ANKARA, Turkey (AP) — Turkey's downing of a Russian warplane near the Syrian border has not only frayed previously warm ties between Russia and Turkey, but has also put a strain on the peace talks for Syria, Russia's foreign ministry spokesman said Tuesday.
Turkey shot down the Russian jet last week, insisting it violated its airspace despite numerous warnings and has said it will not apologize for the incident that killed one Russian pilot and a Russian serviceman trying to retrieve the other pilot.
Russia has claimed that Turkey shot down its plane to protect what he described as Turkish profiteering from the oil trade with the Islamic State group and has slapped a package of sanctions against Turkish products.
Russian Foreign Ministry spokeswoman Maria Zakharova told The Associated Press the downing has not only caused a diplomatic rift but would also complicate peace talks for Syria that are taking place in Vienna.
Russia insists the talks cannot go ahead until all parties agree on which opposition groups should be covered by a possible cease-fire and which should be targeted by airstrikes.
Zakharova said Moscow was now more determined than ever to get other parties to agree on a list of "terrorist" groups in Syria before the next round of talks. Without that, Zakharova said, joint action in Syria would not be possible.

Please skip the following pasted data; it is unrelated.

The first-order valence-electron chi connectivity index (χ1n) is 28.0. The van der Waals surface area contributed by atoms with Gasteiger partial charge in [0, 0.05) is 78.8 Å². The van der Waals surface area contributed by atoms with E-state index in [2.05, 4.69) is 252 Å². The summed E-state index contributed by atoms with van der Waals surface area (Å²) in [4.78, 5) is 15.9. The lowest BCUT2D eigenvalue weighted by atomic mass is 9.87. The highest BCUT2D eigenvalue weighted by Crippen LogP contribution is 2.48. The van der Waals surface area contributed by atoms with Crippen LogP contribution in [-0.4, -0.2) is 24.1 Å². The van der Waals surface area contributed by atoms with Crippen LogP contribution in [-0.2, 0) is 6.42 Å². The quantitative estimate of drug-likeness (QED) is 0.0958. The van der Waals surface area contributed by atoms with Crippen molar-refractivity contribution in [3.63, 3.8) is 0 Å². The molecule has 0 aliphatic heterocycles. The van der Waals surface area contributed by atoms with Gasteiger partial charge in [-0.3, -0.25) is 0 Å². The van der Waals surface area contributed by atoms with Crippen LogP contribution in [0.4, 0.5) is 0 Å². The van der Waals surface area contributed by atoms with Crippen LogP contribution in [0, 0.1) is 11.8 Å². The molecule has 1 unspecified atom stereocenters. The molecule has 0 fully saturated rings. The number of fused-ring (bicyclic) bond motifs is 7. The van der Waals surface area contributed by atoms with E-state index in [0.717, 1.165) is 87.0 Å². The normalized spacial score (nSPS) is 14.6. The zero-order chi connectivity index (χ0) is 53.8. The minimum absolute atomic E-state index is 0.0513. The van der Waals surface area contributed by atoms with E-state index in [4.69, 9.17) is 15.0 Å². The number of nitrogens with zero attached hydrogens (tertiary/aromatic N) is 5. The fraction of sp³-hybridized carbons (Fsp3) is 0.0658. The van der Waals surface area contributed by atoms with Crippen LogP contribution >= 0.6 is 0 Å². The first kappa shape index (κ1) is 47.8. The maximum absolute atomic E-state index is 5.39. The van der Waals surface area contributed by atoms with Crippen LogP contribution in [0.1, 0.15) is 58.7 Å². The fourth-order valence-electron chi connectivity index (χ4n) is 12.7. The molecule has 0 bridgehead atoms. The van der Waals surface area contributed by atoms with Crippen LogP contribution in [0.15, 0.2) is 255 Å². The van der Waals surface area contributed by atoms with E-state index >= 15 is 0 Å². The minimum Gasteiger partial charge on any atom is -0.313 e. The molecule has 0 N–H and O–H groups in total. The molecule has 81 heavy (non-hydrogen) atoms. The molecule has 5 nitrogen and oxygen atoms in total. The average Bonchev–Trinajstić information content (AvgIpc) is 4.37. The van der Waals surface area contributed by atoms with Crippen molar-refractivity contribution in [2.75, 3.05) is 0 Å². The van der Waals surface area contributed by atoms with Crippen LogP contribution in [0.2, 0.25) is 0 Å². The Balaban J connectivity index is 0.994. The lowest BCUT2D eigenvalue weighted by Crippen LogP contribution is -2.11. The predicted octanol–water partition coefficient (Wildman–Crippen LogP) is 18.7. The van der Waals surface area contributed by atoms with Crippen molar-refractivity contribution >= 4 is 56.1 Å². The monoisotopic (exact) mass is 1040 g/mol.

Aiming to head off the rift, President Barack Obama, urged Turkey and Russia on Tuesday to set aside their tensions and focus on the common priority of defeating the Islamic State group.
In a meeting with Turkish President Recep Tayyip Erdogan in Paris, Obama vouched for the NATO ally's right to self-defense, and he pledged a solid U.S. commitment "to Turkey's security and its sovereignty." Yet he emphasized the need for Turkey and Russia to "de-escalate" their conflict and not get distracted from the campaign against IS and efforts to resolve Syria's civil war.
"We all have a common enemy. That is ISIL," Obama said, using one of several acronyms for the extremist group. "I want to make sure that we focus on that threat."
Turkish Prime Minister Ahmet Davutoglu on Tuesday accused Russia of trying to "cover up" its infringement of Turkey's airspace with "unfounded" claims that Turkey is illegally importing oil from IS.
Erdogan has said he is prepared to step down if Russia can prove the oil claims and has urged Russian President Vladimir Putin to do the same if he can't prove them.
"It is not possible to cover up the violation of the Turkish airspace with unfounded accusations against Turkey," Davutoglu said.
Davutoglu also renewed a call for Russia to keep military and diplomatic channels for dialogue open, insisting that Russia's stance was turning the Syria crisis into a "crisis between Russia and Turkey."
Zakharova said Russia had intelligence about Turkey buying oil from the IS group a while ago but preferred not to publicize it.
"We had this information before and we were working with our partners, with Turkey, with the coalition, with our Western colleagues on this matter but we didn't do it publicly," she said. "We tried many times to convince them to change their approach to this matter, to their relationship with various organizations."
In the latest episode of the spat, the Russian education ministry said it would repatriate "as soon as possible" Turkish students in Russia on exchange programs. It also announced that nearly 50 Russian universities were suspending their cooperation agreements with Turkish counterparts.